Fogg - SS Storaa

Sisters win battle over war grave

TWO sisters who last saw their father in 1943 have won the latest round in their battle to have the ship on which he died designated a war grave.

Petty Officer James Varndell, a naval gunner, was one of 21 men killed when the SS Storra, a merchant ship, was torpedoed in the English Channel. His daughters, Rosemary Fogg, now aged 73, and Valerie Ledgard, 65, have been campaigning to have the wreck protected from divers.

R (oao Rosemary Fogg and Valerie Ledgard) v Secretary of State for Defence & John Short

Case No: CO/132/2005

Neutral Citation Number: [2005] EWHC 2888 (Admin)





Royal Courts of Justice

Strand, London, WC2A 2LL


Date: 13th December 2005


Before :




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Between :


The Queen on the application of





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Court victory over WWII war grave

The daughters of a naval gunner killed when his ship was torpedoed off the Sussex coast during WWII have won their battle for the wreck to be protected.

Rosemary Fogg and Valerie Ledgard, from Worthing, argued that as the merchant ship SS Storaa had been on military duties it must be classed a war grave.

The Ministry of Defence (MoD) appealed against a High Court ruling backing war grave status, but lost on Thursday.

Petty Officer James Varndell died with 21 others when the ship sank in 1943.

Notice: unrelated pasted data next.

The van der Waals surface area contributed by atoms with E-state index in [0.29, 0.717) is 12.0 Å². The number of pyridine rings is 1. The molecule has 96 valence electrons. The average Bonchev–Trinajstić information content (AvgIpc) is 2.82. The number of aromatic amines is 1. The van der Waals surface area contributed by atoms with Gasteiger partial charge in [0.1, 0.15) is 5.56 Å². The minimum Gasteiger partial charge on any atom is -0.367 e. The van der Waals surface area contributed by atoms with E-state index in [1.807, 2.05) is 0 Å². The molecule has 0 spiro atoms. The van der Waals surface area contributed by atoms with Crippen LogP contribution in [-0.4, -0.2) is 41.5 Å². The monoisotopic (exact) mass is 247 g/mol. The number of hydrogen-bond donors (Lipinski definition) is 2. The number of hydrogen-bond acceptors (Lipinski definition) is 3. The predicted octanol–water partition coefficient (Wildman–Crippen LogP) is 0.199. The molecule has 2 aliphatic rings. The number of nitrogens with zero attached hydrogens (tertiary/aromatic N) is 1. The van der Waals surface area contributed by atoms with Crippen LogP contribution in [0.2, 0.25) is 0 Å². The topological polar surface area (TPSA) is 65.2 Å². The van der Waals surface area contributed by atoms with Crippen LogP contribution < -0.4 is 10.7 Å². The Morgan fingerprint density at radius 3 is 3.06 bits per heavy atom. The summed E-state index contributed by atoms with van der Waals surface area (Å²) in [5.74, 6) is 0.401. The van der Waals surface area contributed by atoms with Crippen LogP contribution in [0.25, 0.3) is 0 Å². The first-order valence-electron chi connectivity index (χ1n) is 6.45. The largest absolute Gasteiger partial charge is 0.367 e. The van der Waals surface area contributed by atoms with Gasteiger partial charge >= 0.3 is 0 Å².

Daughters win round two

Two daughters of a naval gunner, who died during the Second World War when his merchant navy vessel was torpedoed, today won the second round of their fight to have the wrecked ship which lies off Hastings protected as a war grave.

Rosemary Fogg, 74, and Valerie Ledgard, 66, won a key High Court ruling last December that the Government must reconsider its decision that the vessel, the SS Storaa, cannot be protected as a war grave as it was a merchant navy ship and so the 21-strong crew died not on military service.

Sisters' court victory over father's war grave

Two sisters' court victory to have their father's final resting place designated as a war grave could mean that most convoy vessels sunk by enemy action will now be protected.

Defence Secretary Des Browne had appealed after a High Court judge quashed his decision that the steamship Storaa should not be designated a war grave under the Military Remains Act.

He argued that if the ruling was upheld, then most merchant vessels sunk while travelling in convoy during the Second World War would have to be similarly protected.

Wrecks may get war grave status

THOUSANDS of merchant shipwrecks from the two world wars could be afforded war grave status after the Ministry of Defence dropped a landmark court action.

The Government has decided not to appeal against a court victory last month by two sisters whose father died on a merchant ship in the Second World War, The Times has learnt.

Rosemary Fogg and Valerie Ledgard's successful court battle to have the wreck of the SS Storaa designated a war grave has brought hope to the Merchant Navy Association, which now plans to help other people to make similar submissions.

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